Rolls-Royce shares hit 16-year low on mooted €2.7bn equity raising
Two senior industry executives who deal with Rolls-Royce say renationalisation or injection of UK state capital is possible
Britain owns a golden share in Rolls-Royce, and the importance of the company to the UK’s military capability and its economy in terms of exports has fuelled talk of a possible government rescue. Photograph: Rolls-Royce/PA
Rolls-Royce shares hit 16-year lows on Monday after the engine-maker confirmed it was considering a rights issue of up to £2.5 billion (€2.72bn) following months of speculation about its finances.
The company, which makes engines for aircraft, military jets and ships, put out a statement on Saturday in response to media reports. Rolls-Royce said that no decisions have yet been taken about the precise amount to be raised or by what means.
Analysts say that Rolls-Royce’s balance sheet is not in need of immediate funding.
The stock was down 11 per cent at 160 pence in late Monday afternoon trading.
They have shed three-quarters of their value this year, and a tumble in recent weeks could make it even tougher to raise as much as £2.5 billion from selling new shares.
The Covid-19 pandemic has hit Rolls-Royce hard as airlines pay the company according to how many hours its engines fly.
Yet given the low share price, Agency Partners analyst Nick Cunningham said raising new equity would be a last resort.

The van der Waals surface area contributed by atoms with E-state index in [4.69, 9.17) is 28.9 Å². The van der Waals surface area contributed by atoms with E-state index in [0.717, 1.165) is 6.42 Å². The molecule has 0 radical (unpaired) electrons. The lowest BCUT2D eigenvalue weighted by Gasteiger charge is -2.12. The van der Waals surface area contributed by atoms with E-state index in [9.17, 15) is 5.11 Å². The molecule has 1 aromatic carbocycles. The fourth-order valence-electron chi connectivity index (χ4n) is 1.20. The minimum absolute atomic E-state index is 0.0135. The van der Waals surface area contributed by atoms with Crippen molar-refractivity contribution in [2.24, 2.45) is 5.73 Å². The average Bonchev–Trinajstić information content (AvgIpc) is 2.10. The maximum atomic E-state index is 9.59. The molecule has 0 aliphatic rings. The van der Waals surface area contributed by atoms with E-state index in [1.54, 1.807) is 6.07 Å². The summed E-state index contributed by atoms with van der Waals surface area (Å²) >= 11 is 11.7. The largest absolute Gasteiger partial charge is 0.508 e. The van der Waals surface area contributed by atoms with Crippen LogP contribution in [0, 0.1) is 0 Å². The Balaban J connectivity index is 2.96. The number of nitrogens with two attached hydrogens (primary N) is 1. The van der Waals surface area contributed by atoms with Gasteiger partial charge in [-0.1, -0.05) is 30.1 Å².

Rolls-Royce in August said it wanted to sell turbine blade-maker ITP Aero and other assets to raise at least £2 billion. On Saturday it said it was also looking at equity or debt issuance.
Two senior industry executives who deal with Rolls-Royce said they believed a renationalisation or injection of state capital was possible, but that it was unclear whether the UK had an appetite for such a move. Rolls was nationalised in 1971 and later privatised.
Britain owns a golden share in Rolls-Royce, and the importance of the company to the UK’s military capability and its economy in terms of exports has fuelled talk of a possible government rescue.
In July, Morgan Stanley analysts warned that a second wave of Covid-19 infections could necessitate a government bailout.
The Financial Times reported that Rolls-Royce is in discussions with sovereign wealth funds, including Singapore’s, to help underpin any fundraising efforts, but UK consent may be needed under rules which limit foreign ownership of the company. – Reuters